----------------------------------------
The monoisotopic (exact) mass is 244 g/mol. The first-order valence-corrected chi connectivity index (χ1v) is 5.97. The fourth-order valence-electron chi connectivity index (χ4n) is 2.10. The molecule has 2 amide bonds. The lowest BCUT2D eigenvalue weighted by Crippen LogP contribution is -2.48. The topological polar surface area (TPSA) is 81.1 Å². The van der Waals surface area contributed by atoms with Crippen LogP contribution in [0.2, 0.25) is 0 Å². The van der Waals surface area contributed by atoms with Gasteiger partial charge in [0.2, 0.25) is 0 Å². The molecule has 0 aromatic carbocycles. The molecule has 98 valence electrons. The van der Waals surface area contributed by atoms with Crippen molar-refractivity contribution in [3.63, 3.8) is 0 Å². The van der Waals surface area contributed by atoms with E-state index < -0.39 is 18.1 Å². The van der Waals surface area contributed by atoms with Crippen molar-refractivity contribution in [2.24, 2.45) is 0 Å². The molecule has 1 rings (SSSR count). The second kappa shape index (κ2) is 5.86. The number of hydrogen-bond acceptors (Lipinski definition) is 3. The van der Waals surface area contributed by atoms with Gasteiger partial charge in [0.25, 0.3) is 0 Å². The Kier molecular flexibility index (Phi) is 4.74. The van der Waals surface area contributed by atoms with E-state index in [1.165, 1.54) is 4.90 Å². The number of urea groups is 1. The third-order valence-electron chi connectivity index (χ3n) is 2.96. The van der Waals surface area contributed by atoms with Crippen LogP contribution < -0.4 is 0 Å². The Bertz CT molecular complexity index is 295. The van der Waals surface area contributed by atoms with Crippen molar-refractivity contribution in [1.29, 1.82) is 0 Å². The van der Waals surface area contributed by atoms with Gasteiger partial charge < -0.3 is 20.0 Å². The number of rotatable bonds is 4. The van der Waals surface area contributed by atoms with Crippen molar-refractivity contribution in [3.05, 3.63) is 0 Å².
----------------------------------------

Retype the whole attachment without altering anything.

The monoisotopic (exact) mass is 244 g/mol. The first-order valence-corrected chi connectivity index (χ1v) is 5.97. The fourth-order valence-electron chi connectivity index (χ4n) is 2.10. The molecule has 2 amide bonds. The lowest BCUT2D eigenvalue weighted by Crippen LogP contribution is -2.48. The topological polar surface area (TPSA) is 81.1 Å². The van der Waals surface area contributed by atoms with Crippen LogP contribution in [0.2, 0.25) is 0 Å². The van der Waals surface area contributed by atoms with Gasteiger partial charge in [0.2, 0.25) is 0 Å². The molecule has 0 aromatic carbocycles. The molecule has 98 valence electrons. The van der Waals surface area contributed by atoms with Crippen molar-refractivity contribution in [3.63, 3.8) is 0 Å². The van der Waals surface area contributed by atoms with E-state index < -0.39 is 18.1 Å². The van der Waals surface area contributed by atoms with Crippen molar-refractivity contribution in [2.24, 2.45) is 0 Å². The molecule has 1 rings (SSSR count). The second kappa shape index (κ2) is 5.86. The number of hydrogen-bond acceptors (Lipinski definition) is 3. The van der Waals surface area contributed by atoms with Gasteiger partial charge in [0.25, 0.3) is 0 Å². The Kier molecular flexibility index (Phi) is 4.74. The van der Waals surface area contributed by atoms with E-state index in [1.165, 1.54) is 4.90 Å². The number of urea groups is 1. The third-order valence-electron chi connectivity index (χ3n) is 2.96. The van der Waals surface area contributed by atoms with Crippen LogP contribution < -0.4 is 0 Å². The Bertz CT molecular complexity index is 295. The van der Waals surface area contributed by atoms with Crippen molar-refractivity contribution in [1.29, 1.82) is 0 Å². The van der Waals surface area contributed by atoms with Gasteiger partial charge < -0.3 is 20.0 Å². The number of rotatable bonds is 4. The van der Waals surface area contributed by atoms with Crippen molar-refractivity contribution in [3.05, 3.63) is 0 Å².